Market Pulse: Expect, but don’t fear, a market pullback
The bull market had its five-year anniversary. With stocks up 180 percent, investors are finally warming up to stocks. Investors poured $24 billion into U.S. stock funds already in 2014. This tells me it’s time for some fear to return to the market.
One of the easiest things to do when forecasting is merely to extend into the future the current trend in a straight-line fashion. Easy, yes, and mindless, too. It’s usually wrong and costly. For example:
Fourteen years ago technology stocks were all the rage after they had already doubled or tripled or quadrupled (or risen even more). Like trees they would grow to the sky, we were told.
Then Internet stocks collapsed and even today most are far below their 2000 peak. The collapse showed how out of whack prices were at the top, driven even higher by those who for months paid more and more for less and less as the bubble inflated. Greed will do that. Fear has the opposite effect.
At the worst of the financial crisis post-Lehman in 2009 when bank stocks were plummeting, the collapse of the financial industry was imminent, or so we heard.
No it wasn’t. Those financial stocks so destined for the scrap heap were terrific buys for those who didn’t simply assume that the steep downtrend would continue.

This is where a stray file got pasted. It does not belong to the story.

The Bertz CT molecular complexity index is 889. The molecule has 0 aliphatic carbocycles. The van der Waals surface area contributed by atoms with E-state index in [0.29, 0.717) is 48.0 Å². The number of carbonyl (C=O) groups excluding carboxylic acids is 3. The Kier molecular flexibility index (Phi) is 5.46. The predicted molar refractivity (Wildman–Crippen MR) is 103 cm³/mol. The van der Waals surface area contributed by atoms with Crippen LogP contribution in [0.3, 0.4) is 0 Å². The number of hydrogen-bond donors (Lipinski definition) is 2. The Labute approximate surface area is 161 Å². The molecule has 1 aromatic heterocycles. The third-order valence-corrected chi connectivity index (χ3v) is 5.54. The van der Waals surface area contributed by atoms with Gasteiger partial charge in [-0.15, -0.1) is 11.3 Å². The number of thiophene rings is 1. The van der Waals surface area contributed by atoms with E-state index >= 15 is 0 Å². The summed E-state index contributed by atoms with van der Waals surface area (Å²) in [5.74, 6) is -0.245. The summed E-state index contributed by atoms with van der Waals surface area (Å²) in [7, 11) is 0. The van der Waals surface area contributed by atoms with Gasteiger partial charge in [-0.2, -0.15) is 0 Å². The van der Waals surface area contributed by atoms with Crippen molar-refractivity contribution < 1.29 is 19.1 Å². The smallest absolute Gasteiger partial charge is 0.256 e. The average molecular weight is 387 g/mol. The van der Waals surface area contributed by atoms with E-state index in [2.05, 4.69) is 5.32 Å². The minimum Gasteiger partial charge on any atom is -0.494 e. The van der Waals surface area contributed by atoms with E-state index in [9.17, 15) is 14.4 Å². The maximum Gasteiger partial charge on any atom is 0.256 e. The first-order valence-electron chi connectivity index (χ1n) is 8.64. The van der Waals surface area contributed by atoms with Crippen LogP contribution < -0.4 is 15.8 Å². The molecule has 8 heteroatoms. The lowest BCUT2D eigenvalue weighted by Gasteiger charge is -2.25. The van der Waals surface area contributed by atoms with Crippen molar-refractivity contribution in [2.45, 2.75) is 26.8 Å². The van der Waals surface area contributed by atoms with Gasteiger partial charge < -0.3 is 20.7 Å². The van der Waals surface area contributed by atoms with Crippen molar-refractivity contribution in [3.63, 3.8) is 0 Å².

Wells Fargo was $8, now it’s $48. Goldman Sachs has more than doubled. Buyers paid less and less for more and more.
Today’s market is up for some profit-taking. When this happens the familiar naysayers, call them perma bears, will be paraded on the financial networks. Many of these people have made careers predicting things that don’t happen. Don’t let them scare you.
It’s important to remember that every long-term chart of the stock market starts in the lower left corner and moves to the upper right corner. For people in their 30s, 40s and 50s, and to a lesser extent older (let’s say “wiser”) investors, appreciation had better be the goal, one that can’t be reached by sitting on the sidelines. There are few good alternatives to stocks.
David Vomund is an Incline Village-based fee-only money manager. Information is found at http://www.ETFportfolios.net or by calling 775-832-8555. Clients hold the positions mentioned in this article. Past performance does not guarantee future results. Consult your financial adviser before purchasing any security.